Supported Versions: Current (15) / 14 / 13 / 12 / 11
Development Versions: 16 / devel
Unsupported versions: 10 / 9.6 / 9.5 / 9.4 / 9.3 / 9.2 / 9.1 / 9.0 / 8.4 / 8.3 / 8.2 / 8.1 / 8.0
This documentation is for an unsupported version of PostgreSQL.
You may want to view the same page for the current version, or one of the other supported versions listed above instead.


RELEASE SAVEPOINT — release a previously defined savepoint


RELEASE [ SAVEPOINT ] savepoint_name


RELEASE SAVEPOINT releases the named savepoint and all active savepoints that were created after the named savepoint, and frees their resources. All changes made since the creation of the savepoint that didn't already get rolled back are merged into the transaction or savepoint that was active when the named savepoint was created. Changes made after RELEASE SAVEPOINT will also be part of this active transaction or savepoint.



The name of the savepoint to release.


Specifying a savepoint name that was not previously defined is an error.

It is not possible to release a savepoint when the transaction is in an aborted state; to do that, use ROLLBACK TO SAVEPOINT.

If multiple savepoints have the same name, only the most recently defined unreleased one is released. Repeated commands will release progressively older savepoints.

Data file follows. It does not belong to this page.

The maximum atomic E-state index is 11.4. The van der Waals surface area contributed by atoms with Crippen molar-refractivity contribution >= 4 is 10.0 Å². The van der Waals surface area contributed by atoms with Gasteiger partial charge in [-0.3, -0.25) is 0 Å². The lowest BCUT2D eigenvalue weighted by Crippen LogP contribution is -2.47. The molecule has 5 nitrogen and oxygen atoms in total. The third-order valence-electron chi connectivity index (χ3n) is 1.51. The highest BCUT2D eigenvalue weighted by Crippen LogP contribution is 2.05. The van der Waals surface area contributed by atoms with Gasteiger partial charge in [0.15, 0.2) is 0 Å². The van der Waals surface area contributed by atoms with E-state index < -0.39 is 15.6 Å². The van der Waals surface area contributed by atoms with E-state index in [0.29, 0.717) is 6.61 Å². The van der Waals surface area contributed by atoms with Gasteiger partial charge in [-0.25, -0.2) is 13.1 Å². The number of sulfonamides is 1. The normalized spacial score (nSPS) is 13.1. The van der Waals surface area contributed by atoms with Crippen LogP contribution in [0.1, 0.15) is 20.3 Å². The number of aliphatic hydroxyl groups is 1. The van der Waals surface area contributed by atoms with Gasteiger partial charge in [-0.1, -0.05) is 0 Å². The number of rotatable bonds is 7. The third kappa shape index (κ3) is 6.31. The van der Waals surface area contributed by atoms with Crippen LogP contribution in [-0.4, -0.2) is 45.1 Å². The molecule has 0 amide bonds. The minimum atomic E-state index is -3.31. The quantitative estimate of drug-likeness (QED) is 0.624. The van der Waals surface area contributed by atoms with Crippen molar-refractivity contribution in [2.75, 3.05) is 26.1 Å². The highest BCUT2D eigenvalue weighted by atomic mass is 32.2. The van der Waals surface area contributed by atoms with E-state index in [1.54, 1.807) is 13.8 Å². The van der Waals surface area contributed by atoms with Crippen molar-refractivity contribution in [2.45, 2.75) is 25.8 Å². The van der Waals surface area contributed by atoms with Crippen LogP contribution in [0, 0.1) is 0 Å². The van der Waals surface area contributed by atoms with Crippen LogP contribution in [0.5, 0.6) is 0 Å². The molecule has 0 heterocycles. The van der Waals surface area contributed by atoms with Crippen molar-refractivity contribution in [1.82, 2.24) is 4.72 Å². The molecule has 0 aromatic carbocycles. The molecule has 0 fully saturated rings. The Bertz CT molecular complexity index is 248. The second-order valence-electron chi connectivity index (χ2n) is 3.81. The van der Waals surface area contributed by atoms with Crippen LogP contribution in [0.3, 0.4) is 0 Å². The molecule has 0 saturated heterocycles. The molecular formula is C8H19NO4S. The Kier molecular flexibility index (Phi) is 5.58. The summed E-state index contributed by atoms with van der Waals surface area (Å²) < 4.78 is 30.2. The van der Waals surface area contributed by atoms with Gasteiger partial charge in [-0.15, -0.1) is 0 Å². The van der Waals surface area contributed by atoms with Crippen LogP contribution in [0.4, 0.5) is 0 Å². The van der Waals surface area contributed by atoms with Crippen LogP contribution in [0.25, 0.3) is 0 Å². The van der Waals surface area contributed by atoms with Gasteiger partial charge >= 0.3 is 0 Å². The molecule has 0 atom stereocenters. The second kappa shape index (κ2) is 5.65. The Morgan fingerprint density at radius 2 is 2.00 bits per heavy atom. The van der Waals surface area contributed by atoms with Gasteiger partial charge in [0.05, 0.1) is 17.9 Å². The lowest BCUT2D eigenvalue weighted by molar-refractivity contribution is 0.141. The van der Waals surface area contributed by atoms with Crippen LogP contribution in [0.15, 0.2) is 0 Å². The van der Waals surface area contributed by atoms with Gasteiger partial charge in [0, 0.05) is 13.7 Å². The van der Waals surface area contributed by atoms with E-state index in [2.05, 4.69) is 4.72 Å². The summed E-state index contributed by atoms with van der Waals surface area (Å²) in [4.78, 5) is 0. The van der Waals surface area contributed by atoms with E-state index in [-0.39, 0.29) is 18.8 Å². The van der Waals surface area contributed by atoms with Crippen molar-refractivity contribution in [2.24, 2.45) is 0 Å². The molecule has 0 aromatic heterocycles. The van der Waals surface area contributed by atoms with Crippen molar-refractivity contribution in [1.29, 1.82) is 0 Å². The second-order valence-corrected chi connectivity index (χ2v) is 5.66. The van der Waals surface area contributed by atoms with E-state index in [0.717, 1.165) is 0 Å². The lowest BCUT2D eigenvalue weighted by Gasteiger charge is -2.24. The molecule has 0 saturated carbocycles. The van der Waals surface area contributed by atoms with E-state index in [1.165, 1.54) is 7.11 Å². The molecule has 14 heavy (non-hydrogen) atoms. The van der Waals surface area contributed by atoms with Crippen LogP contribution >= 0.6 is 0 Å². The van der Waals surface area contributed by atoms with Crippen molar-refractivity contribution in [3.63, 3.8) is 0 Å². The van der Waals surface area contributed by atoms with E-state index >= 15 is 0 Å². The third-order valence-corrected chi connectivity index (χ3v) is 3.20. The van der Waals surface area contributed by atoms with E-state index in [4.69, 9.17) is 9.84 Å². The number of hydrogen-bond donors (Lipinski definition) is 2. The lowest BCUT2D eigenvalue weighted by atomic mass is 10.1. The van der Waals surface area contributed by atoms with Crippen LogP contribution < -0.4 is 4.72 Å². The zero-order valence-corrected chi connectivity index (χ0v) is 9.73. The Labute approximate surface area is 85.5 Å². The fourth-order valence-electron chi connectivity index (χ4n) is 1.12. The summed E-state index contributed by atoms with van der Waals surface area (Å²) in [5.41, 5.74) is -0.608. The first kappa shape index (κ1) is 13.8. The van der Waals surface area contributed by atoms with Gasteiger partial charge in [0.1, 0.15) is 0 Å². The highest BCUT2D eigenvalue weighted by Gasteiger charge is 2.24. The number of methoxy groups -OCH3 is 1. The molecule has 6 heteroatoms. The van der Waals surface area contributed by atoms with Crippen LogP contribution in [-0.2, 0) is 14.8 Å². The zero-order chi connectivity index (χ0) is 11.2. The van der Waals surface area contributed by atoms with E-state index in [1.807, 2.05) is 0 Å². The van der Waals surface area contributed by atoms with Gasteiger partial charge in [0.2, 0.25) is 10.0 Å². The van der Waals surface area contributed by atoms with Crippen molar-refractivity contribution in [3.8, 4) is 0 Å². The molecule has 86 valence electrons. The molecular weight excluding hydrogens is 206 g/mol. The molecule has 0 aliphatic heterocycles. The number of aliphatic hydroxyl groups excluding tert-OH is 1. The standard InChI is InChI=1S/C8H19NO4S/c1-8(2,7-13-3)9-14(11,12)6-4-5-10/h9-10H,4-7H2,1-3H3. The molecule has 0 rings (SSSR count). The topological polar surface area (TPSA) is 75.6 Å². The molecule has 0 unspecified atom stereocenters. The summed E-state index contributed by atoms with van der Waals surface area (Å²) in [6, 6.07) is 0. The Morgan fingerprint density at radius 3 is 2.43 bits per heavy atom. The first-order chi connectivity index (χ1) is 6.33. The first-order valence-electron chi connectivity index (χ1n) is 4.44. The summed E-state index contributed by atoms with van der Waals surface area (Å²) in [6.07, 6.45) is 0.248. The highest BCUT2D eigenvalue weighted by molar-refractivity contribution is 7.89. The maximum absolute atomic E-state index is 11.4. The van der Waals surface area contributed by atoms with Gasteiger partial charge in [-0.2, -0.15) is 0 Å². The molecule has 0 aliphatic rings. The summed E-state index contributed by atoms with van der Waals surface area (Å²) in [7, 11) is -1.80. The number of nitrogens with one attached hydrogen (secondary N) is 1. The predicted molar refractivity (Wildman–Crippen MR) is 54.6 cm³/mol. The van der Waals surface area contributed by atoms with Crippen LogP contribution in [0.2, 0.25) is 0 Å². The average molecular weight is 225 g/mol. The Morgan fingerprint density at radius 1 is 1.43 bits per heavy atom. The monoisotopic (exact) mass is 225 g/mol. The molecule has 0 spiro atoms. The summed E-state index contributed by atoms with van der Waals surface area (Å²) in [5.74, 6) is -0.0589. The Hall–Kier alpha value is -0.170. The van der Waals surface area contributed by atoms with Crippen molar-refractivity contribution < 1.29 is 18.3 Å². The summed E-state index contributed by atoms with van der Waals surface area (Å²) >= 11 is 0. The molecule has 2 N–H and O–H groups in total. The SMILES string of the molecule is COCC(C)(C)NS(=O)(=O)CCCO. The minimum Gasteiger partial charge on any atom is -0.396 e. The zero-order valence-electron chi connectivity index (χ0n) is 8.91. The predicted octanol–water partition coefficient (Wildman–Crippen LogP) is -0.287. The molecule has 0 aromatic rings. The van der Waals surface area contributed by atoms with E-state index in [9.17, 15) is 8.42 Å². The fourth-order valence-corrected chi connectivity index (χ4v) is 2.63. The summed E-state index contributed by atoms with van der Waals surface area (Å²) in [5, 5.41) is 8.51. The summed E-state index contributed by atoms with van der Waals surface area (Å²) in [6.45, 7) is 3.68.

To establish and later release a savepoint:

    INSERT INTO table1 VALUES (3);
    SAVEPOINT my_savepoint;
    INSERT INTO table1 VALUES (4);
    RELEASE SAVEPOINT my_savepoint;

The above transaction will insert both 3 and 4.

A more complex example with multiple nested subtransactions:

    INSERT INTO table1 VALUES (1);
    SAVEPOINT sp1;
    INSERT INTO table1 VALUES (2);
    SAVEPOINT sp2;
    INSERT INTO table1 VALUES (3);
    INSERT INTO table1 VALUES (4))); -- generates an error

In this example, the application requests the release of the savepoint sp2, which inserted 3. This changes the insert's transaction context to sp1. When the statement attempting to insert value 4 generates an error, the insertion of 2 and 4 are lost because they are in the same, now-rolled back savepoint, and value 3 is in the same transaction context. The application can now only choose one of these two commands, since all other commands will be ignored:


Choosing ROLLBACK will abort everything, including value 1, whereas ROLLBACK TO SAVEPOINT sp1 will retain value 1 and allow the transaction to continue.


This command conforms to the SQL standard. The standard specifies that the key word SAVEPOINT is mandatory, but PostgreSQL allows it to be omitted.